This blog contains some new images in the Family Photos series, and I expect that each of these photos will generate more paintings. The versions shown here represent initial investigations of the subject. There is a period of getting to know the photos, and then getting beyond them, which in this case hasn’t yet happened. All of these images are relatively small, which is typical of the early stages of the work: 1) Railway station acrylic and pastel 2) Lunch in Switzerland , both in gouache and pastel 8x11in (20×27.5cm). (3) Denis in the car watercolour and watercolour crayon 7x5in (17.5×12.5cm).
The Family Photos series has been going on for a few years, using photos from both my mother’s and father’s sides of the family. Sometimes I’m working on these images exclusively for a while, then maybe I’ll come back to them after doing something else, and if I find new ones, that can stimulate additional work. Usually, each series begins with a fairly straightforward drawing or painting of the subject, then progresses through a number of different versions, changing the scale, the media and the approach to the picture. Primarily, they have been photos of the immediately preceding generations, my parents and grandparents. The aura of old-fashionedness enables me to find an objective distance from the images, though there is obviously an emotional link as well that gives them a subjective element. I choose them for visual qualities, not for sentimental reasons. Sometimes those things are happily combined, as in Deckchair (below): the couple are my maternal grandparents. Occasionally I have no idea who the people are, I think there is a tiny view of my father in Entertaining the Dog (behind the main figure), but the other people are a mystery. It’s just a great, and slightly strange, photograph. My father and his brothers are three of the boys on donkeys,so I lost the fourth figure in the translation of photo to painting.These paintings are from early in the series. There will be newer ones in a subsequent post.
Deckchair acrylic and fabric collage
- Entertaining the Dog acrylic and paper collage
Donkey riding acrylic and paper collage
I have a huge archive of found photos, collected for purely visual interest or for my interest in the content, and also for teaching purposes, so there is reference material on any subject students might choose. The majority are clippings and tear sheets from newspapers and magazines, but there are also photos taken by me, friends or family members, and a range of postcards – views, artwork and old pictures.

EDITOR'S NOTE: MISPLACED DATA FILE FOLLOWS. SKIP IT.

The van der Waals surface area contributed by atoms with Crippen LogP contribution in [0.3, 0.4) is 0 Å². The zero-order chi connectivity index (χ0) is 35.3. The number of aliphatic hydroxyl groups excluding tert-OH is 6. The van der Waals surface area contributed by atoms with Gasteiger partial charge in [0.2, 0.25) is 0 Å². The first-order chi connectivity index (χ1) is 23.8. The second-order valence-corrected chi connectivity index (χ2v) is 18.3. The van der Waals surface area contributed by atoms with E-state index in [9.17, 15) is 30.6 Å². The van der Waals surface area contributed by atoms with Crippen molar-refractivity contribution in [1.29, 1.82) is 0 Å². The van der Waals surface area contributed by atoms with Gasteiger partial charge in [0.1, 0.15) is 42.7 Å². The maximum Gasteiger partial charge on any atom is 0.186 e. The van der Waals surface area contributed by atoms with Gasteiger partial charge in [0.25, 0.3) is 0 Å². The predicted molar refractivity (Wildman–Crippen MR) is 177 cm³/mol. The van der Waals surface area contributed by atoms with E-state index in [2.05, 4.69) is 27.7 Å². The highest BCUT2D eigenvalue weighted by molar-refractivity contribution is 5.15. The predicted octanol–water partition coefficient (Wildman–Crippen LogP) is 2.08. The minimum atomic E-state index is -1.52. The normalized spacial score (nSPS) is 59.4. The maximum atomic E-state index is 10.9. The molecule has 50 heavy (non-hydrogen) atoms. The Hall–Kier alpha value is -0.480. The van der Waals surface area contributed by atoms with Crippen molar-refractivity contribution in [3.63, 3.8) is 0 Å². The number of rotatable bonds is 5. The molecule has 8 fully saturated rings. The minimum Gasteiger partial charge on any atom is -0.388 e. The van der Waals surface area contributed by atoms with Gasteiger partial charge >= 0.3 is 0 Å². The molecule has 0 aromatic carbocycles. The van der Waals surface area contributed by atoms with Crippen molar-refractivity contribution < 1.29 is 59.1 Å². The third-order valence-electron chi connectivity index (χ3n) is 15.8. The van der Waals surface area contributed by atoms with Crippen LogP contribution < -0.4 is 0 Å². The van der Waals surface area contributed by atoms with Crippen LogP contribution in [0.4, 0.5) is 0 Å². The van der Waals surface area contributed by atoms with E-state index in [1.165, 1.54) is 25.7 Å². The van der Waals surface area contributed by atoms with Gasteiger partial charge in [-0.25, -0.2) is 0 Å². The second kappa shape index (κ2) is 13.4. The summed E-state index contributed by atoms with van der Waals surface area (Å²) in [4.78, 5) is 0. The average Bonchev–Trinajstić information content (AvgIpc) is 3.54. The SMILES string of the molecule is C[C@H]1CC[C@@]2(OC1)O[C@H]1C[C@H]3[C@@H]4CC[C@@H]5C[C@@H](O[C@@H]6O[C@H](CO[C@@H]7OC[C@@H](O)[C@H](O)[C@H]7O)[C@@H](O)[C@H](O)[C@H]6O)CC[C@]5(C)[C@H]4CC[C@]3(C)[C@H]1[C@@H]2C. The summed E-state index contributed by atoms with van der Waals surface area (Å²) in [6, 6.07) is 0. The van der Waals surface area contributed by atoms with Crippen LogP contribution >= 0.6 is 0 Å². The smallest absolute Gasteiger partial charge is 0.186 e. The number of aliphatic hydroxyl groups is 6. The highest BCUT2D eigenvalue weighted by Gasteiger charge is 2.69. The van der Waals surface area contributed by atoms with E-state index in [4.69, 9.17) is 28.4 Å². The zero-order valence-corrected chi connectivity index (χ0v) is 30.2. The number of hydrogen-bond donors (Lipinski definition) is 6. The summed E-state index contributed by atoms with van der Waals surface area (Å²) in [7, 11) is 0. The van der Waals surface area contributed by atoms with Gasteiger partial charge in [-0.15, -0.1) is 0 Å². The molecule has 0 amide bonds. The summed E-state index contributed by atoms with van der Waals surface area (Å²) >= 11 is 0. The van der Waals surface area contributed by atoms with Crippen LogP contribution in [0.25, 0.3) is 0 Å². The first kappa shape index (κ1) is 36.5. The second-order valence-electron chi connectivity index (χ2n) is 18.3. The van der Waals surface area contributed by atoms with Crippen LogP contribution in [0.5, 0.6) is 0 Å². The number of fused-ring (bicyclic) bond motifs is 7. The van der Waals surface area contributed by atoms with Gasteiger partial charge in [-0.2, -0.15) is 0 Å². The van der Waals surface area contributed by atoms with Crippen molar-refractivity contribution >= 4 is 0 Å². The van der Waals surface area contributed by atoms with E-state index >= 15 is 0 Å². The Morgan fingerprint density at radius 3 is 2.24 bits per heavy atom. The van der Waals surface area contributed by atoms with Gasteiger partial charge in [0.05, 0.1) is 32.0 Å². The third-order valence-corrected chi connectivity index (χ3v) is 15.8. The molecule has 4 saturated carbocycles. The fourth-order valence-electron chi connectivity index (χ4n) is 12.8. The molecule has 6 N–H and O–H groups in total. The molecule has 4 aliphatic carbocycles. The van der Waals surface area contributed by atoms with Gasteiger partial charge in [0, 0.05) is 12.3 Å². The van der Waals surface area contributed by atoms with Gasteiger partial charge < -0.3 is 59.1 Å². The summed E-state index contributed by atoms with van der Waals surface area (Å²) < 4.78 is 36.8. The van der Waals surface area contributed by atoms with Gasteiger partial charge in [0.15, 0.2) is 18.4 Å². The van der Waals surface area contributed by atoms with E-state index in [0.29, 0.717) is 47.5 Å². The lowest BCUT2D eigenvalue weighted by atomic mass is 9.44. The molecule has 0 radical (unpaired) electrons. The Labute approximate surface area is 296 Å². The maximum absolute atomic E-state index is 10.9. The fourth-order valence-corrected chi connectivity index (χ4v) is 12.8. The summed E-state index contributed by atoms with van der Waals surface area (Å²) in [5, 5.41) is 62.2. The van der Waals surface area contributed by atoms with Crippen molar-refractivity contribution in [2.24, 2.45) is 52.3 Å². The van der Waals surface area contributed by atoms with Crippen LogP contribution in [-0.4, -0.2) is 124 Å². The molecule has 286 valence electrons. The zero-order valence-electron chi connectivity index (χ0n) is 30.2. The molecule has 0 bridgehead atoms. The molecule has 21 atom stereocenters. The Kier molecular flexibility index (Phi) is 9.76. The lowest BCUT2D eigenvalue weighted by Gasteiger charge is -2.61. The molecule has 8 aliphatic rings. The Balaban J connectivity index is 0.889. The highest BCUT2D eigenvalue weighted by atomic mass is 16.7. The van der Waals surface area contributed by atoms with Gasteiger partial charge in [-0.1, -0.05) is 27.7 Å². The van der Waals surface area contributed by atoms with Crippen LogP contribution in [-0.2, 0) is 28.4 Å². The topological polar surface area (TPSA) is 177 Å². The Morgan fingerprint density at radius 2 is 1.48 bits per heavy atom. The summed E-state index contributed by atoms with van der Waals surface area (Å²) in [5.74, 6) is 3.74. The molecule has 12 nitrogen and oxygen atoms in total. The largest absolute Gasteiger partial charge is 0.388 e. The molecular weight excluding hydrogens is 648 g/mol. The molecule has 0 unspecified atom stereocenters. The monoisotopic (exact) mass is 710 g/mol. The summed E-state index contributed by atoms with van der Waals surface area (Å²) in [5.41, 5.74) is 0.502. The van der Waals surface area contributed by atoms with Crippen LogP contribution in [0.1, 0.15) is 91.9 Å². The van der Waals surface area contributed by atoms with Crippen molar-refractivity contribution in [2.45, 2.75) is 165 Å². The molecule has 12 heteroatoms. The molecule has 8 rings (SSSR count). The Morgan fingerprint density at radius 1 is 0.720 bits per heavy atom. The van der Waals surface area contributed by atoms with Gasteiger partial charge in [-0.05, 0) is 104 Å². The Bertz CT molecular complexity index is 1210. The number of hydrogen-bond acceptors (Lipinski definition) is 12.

The brown paper drawings are what I call thinking out loud – that is, thinking on to paper. Initially I chose favourite images from my collection, with written comments and associations; gradually themes began to emerge. The drawings are charcoal, acrylic wash and chalk on brown paper, each approx. 22x28in (56x71cm).
The power of strange things
Not one day of peace
Brown paper drawing 1 Untitled
I have a sequence of photos showing two cats fighting, there is one I particularly liked and always intended to use as a painting subject (the photos have been in my file for years). You could say this is kind of tangential to the subjects that usually preoccupy me, but if there is a time when the development of another series stalls, I like to work on something that is of purely visual interest and doesn’t need complex interpretation. Late last year I started collecting other photos and the result is a small series of fighting cats images in a variety of media. The pictures shown in this post are a watercolour 11x7in (27.5×17.5cm) and an acrylic approx. 15x18in (38x45cm)
Acrylic 22.5 x 32in (57.5x81cm)
This is the first thing I posted, without really any clue what I was doing. I’m just adding a note here to say there is a larger series of bears pictures, some in colour, whose origin is explained more in the blog post above, The Significance of Bears, which shows the monochromatic paintings.